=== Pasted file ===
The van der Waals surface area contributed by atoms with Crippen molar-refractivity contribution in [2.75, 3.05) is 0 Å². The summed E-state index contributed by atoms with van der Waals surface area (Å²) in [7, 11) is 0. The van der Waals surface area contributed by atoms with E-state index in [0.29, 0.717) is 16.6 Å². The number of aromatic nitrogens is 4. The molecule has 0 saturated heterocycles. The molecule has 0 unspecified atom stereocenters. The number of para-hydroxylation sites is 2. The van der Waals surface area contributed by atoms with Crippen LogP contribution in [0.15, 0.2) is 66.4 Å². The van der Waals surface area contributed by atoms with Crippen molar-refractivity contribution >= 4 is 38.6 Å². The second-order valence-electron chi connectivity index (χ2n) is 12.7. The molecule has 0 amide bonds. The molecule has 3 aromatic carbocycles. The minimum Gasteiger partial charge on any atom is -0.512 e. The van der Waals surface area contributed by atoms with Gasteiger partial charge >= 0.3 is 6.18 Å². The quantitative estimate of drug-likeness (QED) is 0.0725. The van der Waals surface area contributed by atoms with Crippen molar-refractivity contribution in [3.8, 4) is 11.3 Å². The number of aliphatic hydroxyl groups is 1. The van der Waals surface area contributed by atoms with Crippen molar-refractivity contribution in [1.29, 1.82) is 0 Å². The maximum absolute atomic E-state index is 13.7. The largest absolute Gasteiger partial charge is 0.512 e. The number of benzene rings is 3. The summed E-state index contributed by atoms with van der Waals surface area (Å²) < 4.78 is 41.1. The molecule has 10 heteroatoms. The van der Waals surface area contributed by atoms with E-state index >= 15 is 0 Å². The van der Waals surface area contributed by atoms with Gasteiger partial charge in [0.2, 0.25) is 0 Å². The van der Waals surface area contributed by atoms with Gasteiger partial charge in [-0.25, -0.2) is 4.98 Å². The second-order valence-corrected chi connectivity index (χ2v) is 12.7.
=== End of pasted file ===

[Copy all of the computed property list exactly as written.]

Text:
The van der Waals surface area contributed by atoms with Crippen molar-refractivity contribution in [2.75, 3.05) is 0 Å². The summed E-state index contributed by atoms with van der Waals surface area (Å²) in [7, 11) is 0. The van der Waals surface area contributed by atoms with E-state index in [0.29, 0.717) is 16.6 Å². The number of aromatic nitrogens is 4. The molecule has 0 saturated heterocycles. The molecule has 0 unspecified atom stereocenters. The number of para-hydroxylation sites is 2. The van der Waals surface area contributed by atoms with Crippen LogP contribution in [0.15, 0.2) is 66.4 Å². The van der Waals surface area contributed by atoms with Crippen molar-refractivity contribution >= 4 is 38.6 Å². The second-order valence-electron chi connectivity index (χ2n) is 12.7. The molecule has 0 amide bonds. The molecule has 3 aromatic carbocycles. The minimum Gasteiger partial charge on any atom is -0.512 e. The van der Waals surface area contributed by atoms with Gasteiger partial charge >= 0.3 is 6.18 Å². The quantitative estimate of drug-likeness (QED) is 0.0725. The van der Waals surface area contributed by atoms with Crippen molar-refractivity contribution in [3.8, 4) is 11.3 Å². The number of aliphatic hydroxyl groups is 1. The van der Waals surface area contributed by atoms with Crippen molar-refractivity contribution in [1.29, 1.82) is 0 Å². The maximum absolute atomic E-state index is 13.7. The largest absolute Gasteiger partial charge is 0.512 e. The number of benzene rings is 3. The summed E-state index contributed by atoms with van der Waals surface area (Å²) < 4.78 is 41.1. The molecule has 10 heteroatoms. The van der Waals surface area contributed by atoms with E-state index >= 15 is 0 Å². The van der Waals surface area contributed by atoms with Gasteiger partial charge in [0.2, 0.25) is 0 Å². The van der Waals surface area contributed by atoms with Gasteiger partial charge in [-0.25, -0.2) is 4.98 Å². The second-order valence-corrected chi connectivity index (χ2v) is 12.7.